A Web of Hidden Wealth

A Web of Hidden Wealth

The ultra-rich depend on a global network of lawyers, accountants, administrators, and other fixers to protect their wealth from taxation.

Garden spider print by Gerrit Willem Dijsselhof (Rijksmuseum/Rawpixel)

Spiderweb Capitalism: How Global Elites Exploit Frontier Markets
by Kimberly Kay Hoang
Princeton University Press, 2022, 288 pp.

Some conspiracy theorists swear there’s a tiny spider in the top-right corner of the one-dollar bill. The fine lines around the border of the banknote certainly look like a tightly spun web. But you don’t have to believe that U.S. currency contains hidden iconography to see value in the metaphor. Kimberly Kay Hoang’s recent book, Spiderweb Capitalism, uses the image of a spiderweb to evoke the shadowy global network of lawyers, accountants, administrators, and other “fixers” who help illicitly move wealth around the world in order to help the ultra-rich avoid paying taxes.

Hoang’s book, published last year, comes in the wake of the release, in 2016, of the Panama Papers (followed by the Paradise and Pandora Papers in subsequent years). The leak comprised more than 11 million financial and legal documents associated with the offshore financial sector, painting a clear picture of how the rich hide their wealth by depositing money into distant tax havens. The documents identified more than 140 individuals who engaged in these practices, including heads of states and their associates, media personalities, businesspeople, and members of organized crime syndicates. They hailed from fifty countries and were sending their money to more than twenty tax havens, including the Cayman Islands, Panama, and the British Virgin Islands. The leaks contained revelations about the cream of society: Queen Elizabeth II, Obama’s Secretary of Commerce Penny Pritzker, Trump’s soon-to-be Secretary of State Rex Tillerson, U2 singer Bono, and Stephen Bronfman, the Canadian prime minister’s chief fundraiser, among many others.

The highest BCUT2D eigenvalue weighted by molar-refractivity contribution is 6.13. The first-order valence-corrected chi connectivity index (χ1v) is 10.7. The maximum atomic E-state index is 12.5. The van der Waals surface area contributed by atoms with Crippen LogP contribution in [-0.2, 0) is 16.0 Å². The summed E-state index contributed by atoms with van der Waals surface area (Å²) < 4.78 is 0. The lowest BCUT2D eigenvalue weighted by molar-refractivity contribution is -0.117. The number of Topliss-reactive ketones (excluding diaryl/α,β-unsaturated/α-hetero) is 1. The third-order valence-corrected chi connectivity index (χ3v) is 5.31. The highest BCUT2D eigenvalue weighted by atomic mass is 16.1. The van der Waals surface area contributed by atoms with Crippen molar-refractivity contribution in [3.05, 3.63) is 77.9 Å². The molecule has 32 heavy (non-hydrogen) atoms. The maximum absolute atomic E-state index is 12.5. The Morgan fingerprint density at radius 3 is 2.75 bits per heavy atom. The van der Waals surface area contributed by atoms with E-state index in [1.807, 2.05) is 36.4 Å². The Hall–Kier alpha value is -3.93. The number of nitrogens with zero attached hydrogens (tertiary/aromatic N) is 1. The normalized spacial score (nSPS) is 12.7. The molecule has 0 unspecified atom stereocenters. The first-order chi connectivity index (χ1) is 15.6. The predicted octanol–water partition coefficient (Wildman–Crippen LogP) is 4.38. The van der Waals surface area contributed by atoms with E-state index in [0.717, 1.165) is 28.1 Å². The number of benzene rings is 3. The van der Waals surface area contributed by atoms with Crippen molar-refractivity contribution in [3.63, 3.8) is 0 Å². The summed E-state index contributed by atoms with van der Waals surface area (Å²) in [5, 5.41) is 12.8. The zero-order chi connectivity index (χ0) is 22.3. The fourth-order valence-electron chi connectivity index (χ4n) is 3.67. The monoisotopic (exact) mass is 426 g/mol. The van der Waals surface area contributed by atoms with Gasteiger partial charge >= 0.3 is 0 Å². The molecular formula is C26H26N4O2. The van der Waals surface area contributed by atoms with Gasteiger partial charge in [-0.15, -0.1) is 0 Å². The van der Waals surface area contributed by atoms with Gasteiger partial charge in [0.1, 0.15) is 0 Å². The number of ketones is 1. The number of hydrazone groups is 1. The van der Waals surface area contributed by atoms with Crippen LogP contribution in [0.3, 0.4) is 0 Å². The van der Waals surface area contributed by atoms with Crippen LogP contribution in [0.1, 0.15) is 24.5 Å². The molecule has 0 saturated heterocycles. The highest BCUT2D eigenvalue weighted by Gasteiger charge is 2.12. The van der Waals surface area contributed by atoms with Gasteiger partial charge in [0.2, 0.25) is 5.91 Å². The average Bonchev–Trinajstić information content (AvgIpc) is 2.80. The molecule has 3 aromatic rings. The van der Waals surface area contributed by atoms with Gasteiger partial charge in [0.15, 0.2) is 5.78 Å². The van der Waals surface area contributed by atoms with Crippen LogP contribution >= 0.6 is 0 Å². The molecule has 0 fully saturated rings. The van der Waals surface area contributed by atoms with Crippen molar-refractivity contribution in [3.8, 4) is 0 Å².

Hoang writes that the leaks laid bare a “black hole” in international financial structures, within which the political and economic elite can manage their money with few restrictions. The system is held up by what former Secretary of Labor Robert Reich calls “paper entrepreneurialism”: shell companies that are set up for the sole purpose of conducting another entity’s financial transactions, thereby legally reducing tax liabilities and obfuscating the actual owners of assets.

In her exploration of international tax havens, Hoang focuses on Vietnam and Myanmar, where she conducted hundreds of interviews with people in the paper entrepreneurialism business. They, in turn, led her to countries like Hong Kong and Singapore, where she spoke with lawyers, bankers, company secretaries, accountants, private wealth managers, entrepreneurs, C-suite executives, auditors, and other financial profes...

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